Consumer prices in the 16 countries that use the euro fell by 0.1 percent in the year to October, official figures confirmed Monday.
Eurostat, the EU's statistics office, kept the rate unchanged from its preliminary estimate, in line with market expectations.
October's decline was the fifth in a row. In the year to September, prices fell by 0.3 percent.
Though falling prices may be good for hard-pressed consumers, it is a sign of just how shaky demand remains.
Of the 16 countries using the euro, Ireland saw prices fall the most, by 2.8 percent. Greece saw the biggest price rises, at 1.2 percent.
Inflation is expected to turn positive in the months ahead as last year's sharp falls in energy prices fall out of the annual comparison and growth returns _ figures last Friday confirmed that the eurozone returned to growth in the third quarter of 2009, albeit at a fairly anemic level of 0.4 percent.
Few analysts expect the European Central Bank to start raising borrowing costs anytime soon, though they think it is very likely that the bank will start reining in its liquidity-boosting measures over the coming months.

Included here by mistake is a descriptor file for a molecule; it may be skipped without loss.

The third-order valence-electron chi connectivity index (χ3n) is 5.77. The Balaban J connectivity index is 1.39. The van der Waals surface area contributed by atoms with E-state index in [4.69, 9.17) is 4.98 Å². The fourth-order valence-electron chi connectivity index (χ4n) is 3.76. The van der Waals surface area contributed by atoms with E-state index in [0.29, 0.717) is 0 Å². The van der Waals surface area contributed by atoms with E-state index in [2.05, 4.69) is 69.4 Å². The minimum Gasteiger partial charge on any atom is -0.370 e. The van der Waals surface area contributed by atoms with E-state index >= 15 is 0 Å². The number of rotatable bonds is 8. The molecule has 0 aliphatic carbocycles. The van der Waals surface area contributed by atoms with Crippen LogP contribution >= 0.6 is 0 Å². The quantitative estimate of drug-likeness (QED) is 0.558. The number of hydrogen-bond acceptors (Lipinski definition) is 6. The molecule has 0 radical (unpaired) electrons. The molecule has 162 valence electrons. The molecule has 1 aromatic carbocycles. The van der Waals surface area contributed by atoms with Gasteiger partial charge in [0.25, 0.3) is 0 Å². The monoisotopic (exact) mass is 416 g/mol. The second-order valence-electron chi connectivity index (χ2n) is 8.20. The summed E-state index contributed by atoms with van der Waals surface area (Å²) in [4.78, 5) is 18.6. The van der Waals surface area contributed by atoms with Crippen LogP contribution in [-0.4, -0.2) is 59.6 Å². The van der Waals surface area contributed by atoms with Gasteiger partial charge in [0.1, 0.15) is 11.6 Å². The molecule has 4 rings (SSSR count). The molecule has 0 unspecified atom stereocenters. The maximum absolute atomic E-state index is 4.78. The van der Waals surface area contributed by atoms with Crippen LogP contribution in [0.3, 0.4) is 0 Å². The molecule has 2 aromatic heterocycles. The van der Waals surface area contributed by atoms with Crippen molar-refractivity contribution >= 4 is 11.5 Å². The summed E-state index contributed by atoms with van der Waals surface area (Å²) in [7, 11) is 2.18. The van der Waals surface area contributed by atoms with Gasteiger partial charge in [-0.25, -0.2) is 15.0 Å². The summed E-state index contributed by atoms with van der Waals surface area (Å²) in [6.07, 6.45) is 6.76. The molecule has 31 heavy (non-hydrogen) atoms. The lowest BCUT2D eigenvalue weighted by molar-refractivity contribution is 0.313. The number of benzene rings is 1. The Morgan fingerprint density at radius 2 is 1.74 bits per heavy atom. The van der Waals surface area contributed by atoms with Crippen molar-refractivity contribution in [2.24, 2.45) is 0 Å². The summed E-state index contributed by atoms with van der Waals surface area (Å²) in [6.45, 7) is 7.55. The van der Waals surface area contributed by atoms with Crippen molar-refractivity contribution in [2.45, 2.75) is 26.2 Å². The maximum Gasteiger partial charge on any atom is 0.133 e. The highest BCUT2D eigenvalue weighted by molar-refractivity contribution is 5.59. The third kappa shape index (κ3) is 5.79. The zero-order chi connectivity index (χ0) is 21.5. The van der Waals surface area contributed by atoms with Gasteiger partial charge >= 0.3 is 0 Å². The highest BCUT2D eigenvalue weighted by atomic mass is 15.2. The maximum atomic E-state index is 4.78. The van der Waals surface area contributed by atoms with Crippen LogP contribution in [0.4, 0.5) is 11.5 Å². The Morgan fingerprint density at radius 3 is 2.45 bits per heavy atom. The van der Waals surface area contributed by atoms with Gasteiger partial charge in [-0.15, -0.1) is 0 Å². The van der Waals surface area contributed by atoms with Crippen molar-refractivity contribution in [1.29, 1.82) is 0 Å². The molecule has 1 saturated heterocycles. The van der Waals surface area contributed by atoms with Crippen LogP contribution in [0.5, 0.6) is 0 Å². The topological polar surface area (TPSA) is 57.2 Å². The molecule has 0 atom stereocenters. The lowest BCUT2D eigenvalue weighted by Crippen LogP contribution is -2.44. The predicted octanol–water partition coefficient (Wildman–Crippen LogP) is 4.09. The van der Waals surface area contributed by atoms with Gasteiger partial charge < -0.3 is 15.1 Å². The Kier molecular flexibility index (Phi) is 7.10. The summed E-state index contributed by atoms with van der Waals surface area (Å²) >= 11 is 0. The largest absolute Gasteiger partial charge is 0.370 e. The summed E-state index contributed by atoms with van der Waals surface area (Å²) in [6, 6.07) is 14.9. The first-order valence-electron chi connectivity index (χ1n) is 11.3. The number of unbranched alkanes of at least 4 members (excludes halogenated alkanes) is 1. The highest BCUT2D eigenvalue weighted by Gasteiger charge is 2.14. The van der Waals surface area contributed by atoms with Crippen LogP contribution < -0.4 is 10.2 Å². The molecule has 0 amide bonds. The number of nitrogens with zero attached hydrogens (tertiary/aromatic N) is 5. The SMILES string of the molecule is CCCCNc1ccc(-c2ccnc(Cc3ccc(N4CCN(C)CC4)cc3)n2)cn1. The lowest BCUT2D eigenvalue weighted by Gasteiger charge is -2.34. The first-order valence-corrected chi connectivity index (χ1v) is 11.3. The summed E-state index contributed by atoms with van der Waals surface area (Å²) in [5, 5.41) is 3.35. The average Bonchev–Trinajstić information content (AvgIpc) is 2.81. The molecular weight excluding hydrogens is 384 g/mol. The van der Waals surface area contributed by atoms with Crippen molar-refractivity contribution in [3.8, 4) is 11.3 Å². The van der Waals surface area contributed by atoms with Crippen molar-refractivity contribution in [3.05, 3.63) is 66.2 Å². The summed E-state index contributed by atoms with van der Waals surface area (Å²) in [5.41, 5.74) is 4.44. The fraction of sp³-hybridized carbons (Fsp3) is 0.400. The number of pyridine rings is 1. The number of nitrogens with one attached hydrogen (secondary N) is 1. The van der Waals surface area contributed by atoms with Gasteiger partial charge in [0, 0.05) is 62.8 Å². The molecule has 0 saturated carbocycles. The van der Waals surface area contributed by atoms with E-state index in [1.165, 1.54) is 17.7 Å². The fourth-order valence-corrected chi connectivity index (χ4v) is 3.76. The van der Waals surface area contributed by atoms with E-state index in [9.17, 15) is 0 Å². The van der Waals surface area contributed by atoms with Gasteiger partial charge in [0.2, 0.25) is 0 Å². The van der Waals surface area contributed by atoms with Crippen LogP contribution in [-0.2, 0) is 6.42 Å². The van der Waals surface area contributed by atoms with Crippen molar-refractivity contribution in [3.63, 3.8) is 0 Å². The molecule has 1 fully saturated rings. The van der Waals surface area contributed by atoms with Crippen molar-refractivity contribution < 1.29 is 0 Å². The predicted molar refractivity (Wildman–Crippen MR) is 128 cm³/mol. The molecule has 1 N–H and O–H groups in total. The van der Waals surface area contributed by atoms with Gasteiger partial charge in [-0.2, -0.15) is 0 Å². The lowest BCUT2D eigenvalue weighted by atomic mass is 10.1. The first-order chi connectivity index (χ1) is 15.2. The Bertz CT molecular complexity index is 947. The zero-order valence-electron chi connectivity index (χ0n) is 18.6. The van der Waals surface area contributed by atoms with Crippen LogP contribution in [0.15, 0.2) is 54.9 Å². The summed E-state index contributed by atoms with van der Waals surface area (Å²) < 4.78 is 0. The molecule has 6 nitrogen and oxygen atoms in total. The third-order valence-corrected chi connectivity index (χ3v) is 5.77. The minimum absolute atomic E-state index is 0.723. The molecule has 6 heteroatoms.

The ECB has cut its benchmark rate to a record low of 1 percent as price pressures dwindled during the recession.
"The latest data show that the risks of a deflationary spiral have receded but inflationary pressures remain muted," said Oliver Hogan, managing economist at the Centre for Economic and Business Research.
"As such, we expect the European Central Bank to keep interest rates on hold until mid 2010," he added.
The European Central Bank is tasked with keeping inflation at, or just below, 2 percent.
In the 27-country EU as a whole, which includes non-euro members like Britain and Sweden, consumer prices rose by 0.5 percent in the year to October, up from 0.3 percent in September.
The EU's rate was markedly higher than in the eurozone mainly because inflation rates remain elevated in some countries in Eastern Europe, most notably in Romania, Lithuania and Latvia.